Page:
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An adenotonsillectomy is a surgical procedure in which the tonsils and the adenoids are removed. This procedure is most commonly carried out in young children, although there are sometimes cases in which it is indicated for an adult. Ear, nose, and throat surgeons are common candidates to perform the procedure, although it can also be performed by an oral surgeon or a pediatric surgeon who specializes in working with children. Recovery times from an adenotonsillectomy are usually fairly short, and sometimes patients can go home on the same day as the surgery.
Historically, removal of the adenoids and/or tonsils was usually done to address chronic inflammation and infection. Patients who developed recurrent infections might be advised to simply have this lymphatic tissue removed. However, today, these structures are more commonly taken out to address airway obstructions. Researchers have recognized that airway obstructions in early childhood can cause problems with childhood development, and this has led to an increase in recommendations for adenotonsillectomies to address airway problems early.
Some patients simply have enlarged adenoids and tonsils, and others experience chronic inflammation which leads to perpetual enlargement. One of the most serious forms of airway obstruction which can occur is obstructive sleep apnea, in which the patient stops breathing in the night because the airway becomes occluded. Sleep apnea usually causes people to wake up, disrupting their sleep patterns and leading to health problems associated with sleep deprivation. For young children, sleep apnea can be especially disruptive because they are still developing.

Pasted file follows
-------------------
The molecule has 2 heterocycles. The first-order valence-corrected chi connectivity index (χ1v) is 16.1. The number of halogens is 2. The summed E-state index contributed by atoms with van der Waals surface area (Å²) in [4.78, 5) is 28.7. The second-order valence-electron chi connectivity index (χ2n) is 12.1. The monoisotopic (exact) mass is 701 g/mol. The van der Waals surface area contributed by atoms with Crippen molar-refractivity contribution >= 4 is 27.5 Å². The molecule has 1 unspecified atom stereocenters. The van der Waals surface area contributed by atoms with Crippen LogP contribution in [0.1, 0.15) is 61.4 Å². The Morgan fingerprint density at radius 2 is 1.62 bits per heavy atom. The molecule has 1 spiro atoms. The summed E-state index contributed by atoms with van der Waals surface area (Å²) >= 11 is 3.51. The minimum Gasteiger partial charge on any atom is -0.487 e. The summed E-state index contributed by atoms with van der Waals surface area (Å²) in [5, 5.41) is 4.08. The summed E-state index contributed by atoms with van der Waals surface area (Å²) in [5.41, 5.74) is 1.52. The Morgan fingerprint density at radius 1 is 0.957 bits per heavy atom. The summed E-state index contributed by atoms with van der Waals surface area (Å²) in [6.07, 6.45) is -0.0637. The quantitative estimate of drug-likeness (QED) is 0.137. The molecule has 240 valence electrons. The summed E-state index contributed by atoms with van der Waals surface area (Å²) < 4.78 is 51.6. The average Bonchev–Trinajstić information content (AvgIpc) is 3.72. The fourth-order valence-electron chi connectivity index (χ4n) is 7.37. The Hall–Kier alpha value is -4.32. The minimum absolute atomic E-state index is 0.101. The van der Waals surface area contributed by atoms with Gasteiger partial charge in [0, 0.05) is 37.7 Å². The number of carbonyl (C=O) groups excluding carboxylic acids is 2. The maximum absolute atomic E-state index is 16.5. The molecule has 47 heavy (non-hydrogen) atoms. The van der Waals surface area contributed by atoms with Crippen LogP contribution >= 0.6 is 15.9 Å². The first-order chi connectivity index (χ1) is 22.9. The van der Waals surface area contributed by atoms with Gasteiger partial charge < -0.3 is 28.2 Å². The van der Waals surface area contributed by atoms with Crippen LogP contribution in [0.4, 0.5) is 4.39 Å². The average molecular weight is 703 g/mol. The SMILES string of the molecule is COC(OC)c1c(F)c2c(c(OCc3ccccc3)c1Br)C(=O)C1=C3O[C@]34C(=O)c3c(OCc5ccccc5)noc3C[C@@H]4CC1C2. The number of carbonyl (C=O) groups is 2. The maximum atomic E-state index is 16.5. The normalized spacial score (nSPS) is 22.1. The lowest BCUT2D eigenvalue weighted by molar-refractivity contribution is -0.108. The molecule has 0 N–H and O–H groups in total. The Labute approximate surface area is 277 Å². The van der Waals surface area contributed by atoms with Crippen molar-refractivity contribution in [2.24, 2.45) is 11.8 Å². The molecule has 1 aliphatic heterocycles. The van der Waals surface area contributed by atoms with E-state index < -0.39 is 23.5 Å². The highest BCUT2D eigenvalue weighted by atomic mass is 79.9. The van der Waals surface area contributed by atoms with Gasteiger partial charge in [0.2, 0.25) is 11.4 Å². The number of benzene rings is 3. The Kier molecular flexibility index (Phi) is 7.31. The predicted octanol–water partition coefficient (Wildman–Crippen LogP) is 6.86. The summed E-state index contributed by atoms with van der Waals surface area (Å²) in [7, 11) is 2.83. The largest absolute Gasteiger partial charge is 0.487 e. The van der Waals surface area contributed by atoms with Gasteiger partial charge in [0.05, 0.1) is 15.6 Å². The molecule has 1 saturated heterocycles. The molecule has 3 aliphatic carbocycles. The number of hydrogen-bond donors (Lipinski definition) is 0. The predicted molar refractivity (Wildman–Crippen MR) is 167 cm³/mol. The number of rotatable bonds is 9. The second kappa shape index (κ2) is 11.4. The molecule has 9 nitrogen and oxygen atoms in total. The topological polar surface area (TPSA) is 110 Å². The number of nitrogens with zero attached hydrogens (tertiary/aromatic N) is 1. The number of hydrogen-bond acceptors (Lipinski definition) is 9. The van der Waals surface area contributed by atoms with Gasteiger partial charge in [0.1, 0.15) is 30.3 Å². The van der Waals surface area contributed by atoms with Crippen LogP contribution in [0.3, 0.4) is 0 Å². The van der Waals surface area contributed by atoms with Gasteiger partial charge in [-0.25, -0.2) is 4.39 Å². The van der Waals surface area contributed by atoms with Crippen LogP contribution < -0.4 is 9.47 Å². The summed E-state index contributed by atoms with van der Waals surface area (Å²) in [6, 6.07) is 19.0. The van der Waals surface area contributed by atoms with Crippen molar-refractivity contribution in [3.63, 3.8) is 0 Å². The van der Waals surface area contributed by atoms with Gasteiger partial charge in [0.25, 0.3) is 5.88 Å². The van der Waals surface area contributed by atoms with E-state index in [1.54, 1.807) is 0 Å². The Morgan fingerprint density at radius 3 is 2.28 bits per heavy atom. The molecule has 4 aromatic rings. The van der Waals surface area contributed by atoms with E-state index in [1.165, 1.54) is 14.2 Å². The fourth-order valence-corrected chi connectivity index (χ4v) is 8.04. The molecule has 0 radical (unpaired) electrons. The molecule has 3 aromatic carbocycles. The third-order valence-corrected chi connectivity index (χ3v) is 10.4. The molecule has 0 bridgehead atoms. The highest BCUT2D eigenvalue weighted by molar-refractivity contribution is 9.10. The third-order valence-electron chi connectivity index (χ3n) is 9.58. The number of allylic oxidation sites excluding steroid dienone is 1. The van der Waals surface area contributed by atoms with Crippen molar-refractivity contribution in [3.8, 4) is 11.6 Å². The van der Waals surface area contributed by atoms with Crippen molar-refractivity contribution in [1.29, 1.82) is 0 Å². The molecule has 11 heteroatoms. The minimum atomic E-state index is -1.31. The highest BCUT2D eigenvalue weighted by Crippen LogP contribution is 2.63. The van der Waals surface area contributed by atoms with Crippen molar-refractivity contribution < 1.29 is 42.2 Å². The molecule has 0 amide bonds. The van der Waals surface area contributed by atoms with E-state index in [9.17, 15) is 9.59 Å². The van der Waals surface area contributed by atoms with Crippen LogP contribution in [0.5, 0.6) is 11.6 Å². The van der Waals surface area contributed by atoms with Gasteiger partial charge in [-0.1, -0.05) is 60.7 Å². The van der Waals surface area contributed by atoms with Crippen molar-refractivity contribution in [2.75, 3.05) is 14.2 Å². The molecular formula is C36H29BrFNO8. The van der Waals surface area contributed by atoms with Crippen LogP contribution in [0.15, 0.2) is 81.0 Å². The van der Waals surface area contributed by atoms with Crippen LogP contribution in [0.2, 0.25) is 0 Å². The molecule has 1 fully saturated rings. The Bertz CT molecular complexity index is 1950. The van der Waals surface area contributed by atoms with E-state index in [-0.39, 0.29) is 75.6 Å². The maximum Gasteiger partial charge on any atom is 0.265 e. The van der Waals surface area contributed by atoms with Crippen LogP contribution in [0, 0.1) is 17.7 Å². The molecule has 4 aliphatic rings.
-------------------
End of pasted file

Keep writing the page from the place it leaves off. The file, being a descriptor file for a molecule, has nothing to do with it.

In an adenotonsillectomy, the patient is usually placed under general anesthesia, and monitored by an anesthesiologist. The surgeon enters the mouth, removes the adenoids and tonsils, and checks for any other signs of abnormalities or ill health. Then, the patient can be taken off anesthesia and brought to recovery. If the patient appears to be doing well, with no signs of impaired lung function, he or she will be released. Sometimes a patient needs to stay overnight for monitoring.
One major risk of an adenotonsillectomy is compromise to the respiratory system caused by being under anesthesia. Careful management by an anesthesiologist paired with rapid work by the surgeon to minimize time under anesthesia during the adenotonsillectomy can reduce this risk, as can proper aftercare for the patient, including use of an incentive spirometer to promote a return to healthy lung function. Another potential complication is infection, which is often prevented with the use of prophylactic antibiotics.
@Jessicalynn - I don't know many people who have had their tonsils removed either! It's probably good they don't do tonsillectomies as much any more because I've heard tonsillectomy recovery can be rough.
It probably took you less time to recover from actually having tonsillitis than it does to recover from the surgery.
From what I gather tonsil surgery for uncomplicated tonsillitis isn't as common as it used to be. I had tonsillitis in high school and my tonsils are still intact. Although at the time I was in so much pain I practically begged the doctor to take them out! I actually don't know anyone my age who has had their tonsils out though.
On the other hand my mother told me when she was younger if a child had tonsillitis they would just do the surgery. Apparently when she was in middle school about a quarter of her friends ended up having an adenotonsillectomy!
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